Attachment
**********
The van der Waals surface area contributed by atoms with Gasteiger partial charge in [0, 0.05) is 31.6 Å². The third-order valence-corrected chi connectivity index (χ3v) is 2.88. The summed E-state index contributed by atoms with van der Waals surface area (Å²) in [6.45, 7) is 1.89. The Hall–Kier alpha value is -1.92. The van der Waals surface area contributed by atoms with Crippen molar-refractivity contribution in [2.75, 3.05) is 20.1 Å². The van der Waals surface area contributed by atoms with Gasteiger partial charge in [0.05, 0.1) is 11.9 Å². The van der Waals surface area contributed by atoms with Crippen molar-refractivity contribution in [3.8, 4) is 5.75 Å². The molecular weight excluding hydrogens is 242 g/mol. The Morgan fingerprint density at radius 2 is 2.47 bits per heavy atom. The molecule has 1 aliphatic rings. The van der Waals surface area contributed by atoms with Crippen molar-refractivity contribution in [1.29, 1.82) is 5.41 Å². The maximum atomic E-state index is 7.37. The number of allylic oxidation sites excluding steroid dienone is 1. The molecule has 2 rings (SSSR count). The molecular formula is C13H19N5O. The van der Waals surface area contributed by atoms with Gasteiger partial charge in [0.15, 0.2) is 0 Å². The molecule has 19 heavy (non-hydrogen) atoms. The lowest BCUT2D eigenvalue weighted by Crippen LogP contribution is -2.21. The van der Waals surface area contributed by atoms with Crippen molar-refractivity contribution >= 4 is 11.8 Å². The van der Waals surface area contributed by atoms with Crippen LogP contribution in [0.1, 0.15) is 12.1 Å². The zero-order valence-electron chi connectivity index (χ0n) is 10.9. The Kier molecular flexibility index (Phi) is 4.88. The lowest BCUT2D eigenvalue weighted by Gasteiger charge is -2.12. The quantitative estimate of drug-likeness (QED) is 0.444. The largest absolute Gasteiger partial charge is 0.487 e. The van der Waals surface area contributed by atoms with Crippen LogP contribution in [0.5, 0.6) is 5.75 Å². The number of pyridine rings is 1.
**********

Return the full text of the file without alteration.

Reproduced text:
The van der Waals surface area contributed by atoms with Gasteiger partial charge in [0, 0.05) is 31.6 Å². The third-order valence-corrected chi connectivity index (χ3v) is 2.88. The summed E-state index contributed by atoms with van der Waals surface area (Å²) in [6.45, 7) is 1.89. The Hall–Kier alpha value is -1.92. The van der Waals surface area contributed by atoms with Crippen molar-refractivity contribution in [2.75, 3.05) is 20.1 Å². The van der Waals surface area contributed by atoms with Gasteiger partial charge in [0.05, 0.1) is 11.9 Å². The van der Waals surface area contributed by atoms with Crippen molar-refractivity contribution in [3.8, 4) is 5.75 Å². The molecular weight excluding hydrogens is 242 g/mol. The Morgan fingerprint density at radius 2 is 2.47 bits per heavy atom. The molecule has 1 aliphatic rings. The van der Waals surface area contributed by atoms with Crippen molar-refractivity contribution in [1.29, 1.82) is 5.41 Å². The maximum atomic E-state index is 7.37. The number of allylic oxidation sites excluding steroid dienone is 1. The molecule has 2 rings (SSSR count). The molecular formula is C13H19N5O. The van der Waals surface area contributed by atoms with Gasteiger partial charge in [0.15, 0.2) is 0 Å². The molecule has 19 heavy (non-hydrogen) atoms. The lowest BCUT2D eigenvalue weighted by Crippen LogP contribution is -2.21. The van der Waals surface area contributed by atoms with Crippen molar-refractivity contribution >= 4 is 11.8 Å². The van der Waals surface area contributed by atoms with Crippen LogP contribution in [0.1, 0.15) is 12.1 Å². The zero-order valence-electron chi connectivity index (χ0n) is 10.9. The Kier molecular flexibility index (Phi) is 4.88. The lowest BCUT2D eigenvalue weighted by Gasteiger charge is -2.12. The quantitative estimate of drug-likeness (QED) is 0.444. The largest absolute Gasteiger partial charge is 0.487 e. The van der Waals surface area contributed by atoms with Crippen LogP contribution in [0.5, 0.6) is 5.75 Å². The number of pyridine rings is 1.